CHICAGO — The City of Chicago must hire 111 black firefighter applicants who were passed over for jobs years ago and pay tens of millions of dollars in damages to about 6,000 other black candidates under a ruling issued on Friday by a federal appeals court.
The decision from the United States Court of Appeals for the Seventh Circuit is only the latest in a legal battle that began with a written employment test for firefighters more than a decade ago, wound its way to the United States Supreme Court by last year and remains a matter of division and concern among the city’s firefighters.
“For some of the people involved, this is a very emotional moment,” said Joshua Karsh, a lawyer who represented black applicants who accused the city of employment discrimination. “The city could have cleared this up a long time ago.”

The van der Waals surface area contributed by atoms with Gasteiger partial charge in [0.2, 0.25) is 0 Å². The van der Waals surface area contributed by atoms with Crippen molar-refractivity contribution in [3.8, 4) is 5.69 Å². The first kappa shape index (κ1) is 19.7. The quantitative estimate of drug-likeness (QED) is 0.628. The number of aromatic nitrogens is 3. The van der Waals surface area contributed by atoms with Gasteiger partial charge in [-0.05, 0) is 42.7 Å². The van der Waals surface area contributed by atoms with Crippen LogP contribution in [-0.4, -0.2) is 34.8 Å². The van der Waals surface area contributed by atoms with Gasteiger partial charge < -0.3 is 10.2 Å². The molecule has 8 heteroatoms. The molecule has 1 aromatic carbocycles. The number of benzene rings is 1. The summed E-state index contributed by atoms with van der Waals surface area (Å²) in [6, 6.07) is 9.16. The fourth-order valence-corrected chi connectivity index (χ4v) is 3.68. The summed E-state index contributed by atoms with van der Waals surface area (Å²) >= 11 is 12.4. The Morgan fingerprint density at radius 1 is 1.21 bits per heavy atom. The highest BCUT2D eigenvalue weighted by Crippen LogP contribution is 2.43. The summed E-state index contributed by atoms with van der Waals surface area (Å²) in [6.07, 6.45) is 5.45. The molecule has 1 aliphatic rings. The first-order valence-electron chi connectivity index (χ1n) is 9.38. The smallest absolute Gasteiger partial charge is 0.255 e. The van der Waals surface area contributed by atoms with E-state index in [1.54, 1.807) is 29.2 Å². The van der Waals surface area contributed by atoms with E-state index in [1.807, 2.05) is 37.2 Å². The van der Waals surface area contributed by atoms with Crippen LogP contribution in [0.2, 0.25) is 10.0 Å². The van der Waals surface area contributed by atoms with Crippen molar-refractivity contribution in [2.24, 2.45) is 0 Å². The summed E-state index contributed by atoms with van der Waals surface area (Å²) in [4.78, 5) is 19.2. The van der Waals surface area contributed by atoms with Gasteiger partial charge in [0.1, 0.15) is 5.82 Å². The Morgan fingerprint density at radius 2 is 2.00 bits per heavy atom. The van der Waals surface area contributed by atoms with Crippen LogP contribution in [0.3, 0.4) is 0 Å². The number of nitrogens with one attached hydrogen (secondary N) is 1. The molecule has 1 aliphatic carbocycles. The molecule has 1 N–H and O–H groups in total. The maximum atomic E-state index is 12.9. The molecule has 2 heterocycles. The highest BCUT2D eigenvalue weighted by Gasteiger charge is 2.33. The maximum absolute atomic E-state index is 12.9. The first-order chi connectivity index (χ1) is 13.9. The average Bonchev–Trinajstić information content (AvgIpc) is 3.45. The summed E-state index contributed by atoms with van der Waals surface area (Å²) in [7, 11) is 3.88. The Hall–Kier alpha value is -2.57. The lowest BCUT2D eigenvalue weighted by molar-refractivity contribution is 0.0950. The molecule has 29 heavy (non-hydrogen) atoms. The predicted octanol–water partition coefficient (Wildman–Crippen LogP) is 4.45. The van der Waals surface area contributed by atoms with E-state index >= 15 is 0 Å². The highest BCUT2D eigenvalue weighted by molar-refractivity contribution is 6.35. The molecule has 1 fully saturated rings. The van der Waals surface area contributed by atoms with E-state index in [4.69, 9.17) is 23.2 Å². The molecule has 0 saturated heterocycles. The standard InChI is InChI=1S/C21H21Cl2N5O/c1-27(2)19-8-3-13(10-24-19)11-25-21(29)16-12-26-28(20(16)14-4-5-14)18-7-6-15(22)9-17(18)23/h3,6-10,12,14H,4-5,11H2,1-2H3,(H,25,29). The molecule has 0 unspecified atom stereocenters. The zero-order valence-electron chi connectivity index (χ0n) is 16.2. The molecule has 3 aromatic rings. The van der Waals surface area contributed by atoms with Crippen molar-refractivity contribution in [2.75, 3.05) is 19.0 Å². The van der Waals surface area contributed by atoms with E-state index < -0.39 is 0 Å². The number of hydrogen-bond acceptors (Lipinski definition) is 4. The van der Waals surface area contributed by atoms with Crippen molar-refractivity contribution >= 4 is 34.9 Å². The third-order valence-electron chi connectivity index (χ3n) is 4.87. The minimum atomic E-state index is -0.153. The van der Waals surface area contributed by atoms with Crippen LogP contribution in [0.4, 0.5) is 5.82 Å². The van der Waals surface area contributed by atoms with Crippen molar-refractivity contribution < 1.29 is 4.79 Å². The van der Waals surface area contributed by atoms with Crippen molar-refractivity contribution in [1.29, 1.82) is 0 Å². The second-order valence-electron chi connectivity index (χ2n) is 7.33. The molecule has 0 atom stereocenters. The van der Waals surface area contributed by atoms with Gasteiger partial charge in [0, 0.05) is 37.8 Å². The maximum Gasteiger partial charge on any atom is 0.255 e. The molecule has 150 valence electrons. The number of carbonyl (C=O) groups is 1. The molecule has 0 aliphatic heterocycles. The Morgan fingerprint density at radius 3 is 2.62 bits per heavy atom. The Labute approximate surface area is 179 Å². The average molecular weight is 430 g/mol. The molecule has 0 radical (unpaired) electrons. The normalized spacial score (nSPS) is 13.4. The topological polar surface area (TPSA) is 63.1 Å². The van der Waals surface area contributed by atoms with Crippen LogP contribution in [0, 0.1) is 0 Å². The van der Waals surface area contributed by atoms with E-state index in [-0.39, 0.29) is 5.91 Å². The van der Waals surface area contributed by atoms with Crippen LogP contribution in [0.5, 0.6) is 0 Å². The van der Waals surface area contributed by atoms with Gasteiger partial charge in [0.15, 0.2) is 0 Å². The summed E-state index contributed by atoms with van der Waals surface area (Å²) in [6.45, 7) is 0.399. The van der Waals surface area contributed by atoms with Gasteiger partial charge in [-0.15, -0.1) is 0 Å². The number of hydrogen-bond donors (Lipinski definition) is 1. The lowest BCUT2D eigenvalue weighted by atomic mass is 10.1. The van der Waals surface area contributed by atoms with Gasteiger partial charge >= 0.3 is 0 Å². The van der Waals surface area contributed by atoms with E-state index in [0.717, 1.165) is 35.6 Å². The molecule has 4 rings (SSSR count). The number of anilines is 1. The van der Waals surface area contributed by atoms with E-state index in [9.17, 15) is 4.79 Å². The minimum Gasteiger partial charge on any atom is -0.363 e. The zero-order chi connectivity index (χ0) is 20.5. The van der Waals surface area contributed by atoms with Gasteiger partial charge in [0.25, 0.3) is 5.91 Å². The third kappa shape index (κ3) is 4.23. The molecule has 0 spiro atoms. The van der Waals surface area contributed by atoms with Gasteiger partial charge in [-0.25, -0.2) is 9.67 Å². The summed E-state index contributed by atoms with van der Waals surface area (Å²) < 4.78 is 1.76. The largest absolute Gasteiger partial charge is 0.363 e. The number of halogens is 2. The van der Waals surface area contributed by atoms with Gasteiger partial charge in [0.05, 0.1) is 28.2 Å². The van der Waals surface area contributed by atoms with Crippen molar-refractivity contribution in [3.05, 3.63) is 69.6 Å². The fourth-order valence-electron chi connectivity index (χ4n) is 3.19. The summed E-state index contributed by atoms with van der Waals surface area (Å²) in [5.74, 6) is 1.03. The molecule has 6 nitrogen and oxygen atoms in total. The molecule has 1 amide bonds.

In 1995, 26,000 people took an employment test to become firefighters.
The city said anyone who had scored above 65 was considered “qualified,” but chose its initial hires from random sets among candidates who scored 89 or better, a group it deemed “highly qualified,” court documents say.
But after complaints were filed, the city conceded that the 89-point cutoff created a “disparate impact” against black candidates — 6,000 of whom had gotten qualified scores — compared with white candidates, the documents show.
The Supreme Court ruled 9-0 last year that despite claims by the city, the group of black job candidates had not waited too long to file its lawsuit.